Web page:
Poetry/Prose

Heart + Soul

Me, giving myself a hug, like I do every day.

People practice yoga for many reasons. I am starting to think that mine was so I could give myself a really strong hug, every day.

A draft/scrapped stream of consciousness submission to a love book, which runs from grounded factual almost-narrative to ethereal, philosophical mumbo-jambalaya (I submitted another piece so just share this one in case anyone likes it–it’s a “true” story).

I guess if I were to sum up what I have learned in one sentence, I’d say this: love—I mean really loving—is inherently risky when you think of yourself as separate from its bounds (but my point with this piece is to argue with great gusto that you are NOT). There are so many other things you can say like “yeah, but there’s always another chance at love,” etc. But I want to focus on the perception of risk.

I want to drill deeply into the idea of risk, because it is by doing this that I feel I have learned to love more deeply than I ever thought possible. I have learned to move–or rather dig, like one would try to dig a tunnel through the Earth herself and emerge on the other side to, surrender, lie down and look up at the stars–through the risky stage into the more mature stage of embodying love more fully than ever.

These days, love, to me is not even a contract. It is a purpose and an impulse that is a highest birthright, a deepest refuge and an unlimited source of courage and power.

(One quick aside: meditation has been the key to me discovering and focusing on the concept of risk as a critical key to loving more freely and deeply. Sitting still on a regular basis kinda makes you brave like that.)

My story is grounded in the fact that about 12 years ago I left the comforts of my own culture to date, marry, divorce and again continuously date and have relationships with men from countries and customs quite different than my own. People ask why I have trouble going back to American men and I will say this: once a man from another culture stretches your perception of the way love can be, you have trouble going back to a more predictable pattern.

After my first breakup with a Turkish man, I was completely devastated. The idea of finding something like that seemed preposterous. So I lost hope. I met another Turkish man after that who showed a tendency to commit so, in one unconscious, default, fearful-foul swoop, I married him when he asked.

I loved him, but not in a way that was risky.

Not in a way where I felt I had something really to lose. He’d never leave me. Not because I was me, but because he was dogmatically locked in somehow. Marriage was more important as a container than as an experience and a daily stream of choices toward intimacy, organic behavior and interpersonal evolution vs. guarantees and automatic behavior.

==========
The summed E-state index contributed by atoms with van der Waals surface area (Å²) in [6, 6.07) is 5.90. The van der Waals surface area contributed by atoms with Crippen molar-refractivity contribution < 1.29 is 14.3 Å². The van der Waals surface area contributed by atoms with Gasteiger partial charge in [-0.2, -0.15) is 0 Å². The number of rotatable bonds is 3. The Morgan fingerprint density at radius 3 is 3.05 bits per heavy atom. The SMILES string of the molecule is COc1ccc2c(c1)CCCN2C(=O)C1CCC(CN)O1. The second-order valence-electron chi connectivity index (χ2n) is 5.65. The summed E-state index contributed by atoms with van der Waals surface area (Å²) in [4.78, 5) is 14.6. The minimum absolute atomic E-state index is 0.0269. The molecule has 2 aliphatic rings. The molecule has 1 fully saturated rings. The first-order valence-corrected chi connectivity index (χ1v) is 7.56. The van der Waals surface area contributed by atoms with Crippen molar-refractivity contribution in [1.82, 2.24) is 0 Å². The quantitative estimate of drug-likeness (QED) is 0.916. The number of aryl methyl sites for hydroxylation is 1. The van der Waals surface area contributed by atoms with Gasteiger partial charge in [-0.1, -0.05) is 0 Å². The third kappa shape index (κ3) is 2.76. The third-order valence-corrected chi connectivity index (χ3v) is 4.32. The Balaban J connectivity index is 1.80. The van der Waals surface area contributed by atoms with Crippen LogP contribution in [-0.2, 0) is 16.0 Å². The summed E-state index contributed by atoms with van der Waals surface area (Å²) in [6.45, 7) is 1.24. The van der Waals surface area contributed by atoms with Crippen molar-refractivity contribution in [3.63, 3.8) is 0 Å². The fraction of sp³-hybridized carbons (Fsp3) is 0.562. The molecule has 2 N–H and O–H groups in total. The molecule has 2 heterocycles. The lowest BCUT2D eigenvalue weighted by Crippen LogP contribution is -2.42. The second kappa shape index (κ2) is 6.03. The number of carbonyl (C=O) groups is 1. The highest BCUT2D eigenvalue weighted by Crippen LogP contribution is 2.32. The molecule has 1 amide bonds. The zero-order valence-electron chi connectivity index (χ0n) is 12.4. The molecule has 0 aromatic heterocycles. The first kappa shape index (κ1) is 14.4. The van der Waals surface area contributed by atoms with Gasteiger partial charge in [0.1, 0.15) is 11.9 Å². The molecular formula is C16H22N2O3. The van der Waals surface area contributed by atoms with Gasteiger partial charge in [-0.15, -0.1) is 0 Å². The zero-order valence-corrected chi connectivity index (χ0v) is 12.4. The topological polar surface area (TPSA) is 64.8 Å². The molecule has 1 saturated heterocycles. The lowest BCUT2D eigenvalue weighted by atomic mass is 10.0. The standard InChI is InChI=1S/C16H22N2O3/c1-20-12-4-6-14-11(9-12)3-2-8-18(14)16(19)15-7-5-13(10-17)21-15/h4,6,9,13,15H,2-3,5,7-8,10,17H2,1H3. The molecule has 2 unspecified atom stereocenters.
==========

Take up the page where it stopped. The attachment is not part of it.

I have not married since.

There was something so settling yet uninspiring about that marriage. We were together three years—two of which were minus any sense of physical passion given that there was only a modicum to begin with.

When I began practicing more yoga and moved us to another country, as a leading spouse with an overseas job, the shifts within me were too great. I realized I was stronger than I ever knew before and gained a sense of the fact that I could survive alone. I broke out of the marriage and into an international scene of men, many of whom were Arabs.

My first experience after divorce was with a Pakistani man, then an Egyptian, then a South African, then an Indian and then, for a year and a half, I settled down with an Iranian professor who specialized in artificial intelligence and natural language processing. We seemingly had a very nice run, but then one day, out of the blue, an expert at studying and testing the real vs. the artificial, he said he couldn’t be with me because I wasn’t Iranian. So many messages we humans make up to say a simple thing: my soul doesn’t run in parallel with yours anymore.

Needless to say the last five years of my life, post marriage and in the thick of dating, have been a character-building exercise. The breakup with the Iranian was especially disillusioning and yet profoundly sobering because he was a) the first person to ever break off a relationship with me and b) he retracted his love–confirming several times that he never meant the words he said every day until that point. The words “I love you,” suddenly became somewhat obsolete in their subjectivity.